Examine Your Reasons for Staying Home on Sunday
Last Sunday I asked the question, Why do you go to church? Today, I ask the opposite question to everyone else: Why don’t you go to church?
Though I’m not in this group, I’ve talked to many who are. They have multiple reasons, some of them good, some of them warranted. Here’s what they say:
- I don’t get anything out of it. (In our Western-world culture we approach church with a consumer mindset, looking to get something. What if we went with the goal to give something, be it to God or someone else?)
- It’s boring. (The true wording is “I’m bored by it.” The reality is we choose to be bored or seek to be engaged. However, this is far easier to do at some churches than others.)
- No one talks to me. (Yeah, this can happen, but we greatly increase the odds of conversation if we’re approachable. Even better, initiate the conversation.)
- It’s full of hypocrites. (In one way or another, aren’t we all?)
- They don’t talk enough about _____. (Maybe that’s because we’re preoccupied with a certain topic, perspective, or issue; seek balance.)
- They talk too much about _____. (Maybe they’re out of balance. Or Perhaps God’s trying to convict you of something.)
- All they do is ask for money. (Some churches do a lot of that, too much, in fact. People who go often learn to tune it out, but it can really make visitors squirm. I’m sorry.)
- I don’t like the minister. (Yeah, personalities can get in the way, just like in all aspects of life.)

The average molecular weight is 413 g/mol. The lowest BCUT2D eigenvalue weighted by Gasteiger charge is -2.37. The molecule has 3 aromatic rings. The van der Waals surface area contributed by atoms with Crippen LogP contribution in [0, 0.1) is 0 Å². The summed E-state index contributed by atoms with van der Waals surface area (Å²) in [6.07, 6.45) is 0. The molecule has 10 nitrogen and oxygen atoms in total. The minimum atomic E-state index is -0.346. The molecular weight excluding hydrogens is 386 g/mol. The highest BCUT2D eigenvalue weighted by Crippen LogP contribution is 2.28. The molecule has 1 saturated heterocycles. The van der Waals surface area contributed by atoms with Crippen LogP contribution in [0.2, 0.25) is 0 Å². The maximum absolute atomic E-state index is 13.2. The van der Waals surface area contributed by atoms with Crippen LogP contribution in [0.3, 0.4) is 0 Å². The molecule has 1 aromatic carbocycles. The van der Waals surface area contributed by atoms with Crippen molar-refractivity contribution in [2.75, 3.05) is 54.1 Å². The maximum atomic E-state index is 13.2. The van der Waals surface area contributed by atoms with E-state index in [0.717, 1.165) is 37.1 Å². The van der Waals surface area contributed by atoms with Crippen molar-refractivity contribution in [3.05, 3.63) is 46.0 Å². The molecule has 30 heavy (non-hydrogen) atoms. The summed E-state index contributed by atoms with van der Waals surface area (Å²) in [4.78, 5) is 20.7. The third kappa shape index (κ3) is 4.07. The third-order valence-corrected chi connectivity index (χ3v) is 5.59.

- I don’t like the messages. (There may be a reason. Is God trying to tell you something?)
- I don’t like their style of music. (Personally I don’t like the music at most churches, but going for entertainment is the wrong reason; sometimes music connects us with God, and sometimes we need to push through the music.)
- It’s superficial, full of phony people putting on a false front. (Yes, there are poseurs in our world, including church; just make sure you’re not one of them.)
- I’m too busy. (We make time for what matters.)
- I don’t experience God’s presence there. (Whose fault is that, the church’s or yours?)
I understand what they’re saying and agree with much of it. Yet I persist in going.
For all its limitations, church is worth the effort.
Peter DeHaan writes about biblical Christianity to confront status quo religion and live a life that matters. He seeks a fresh approach to following Jesus through the lens of Scripture, without the baggage of made-up traditions and meaningless practices.
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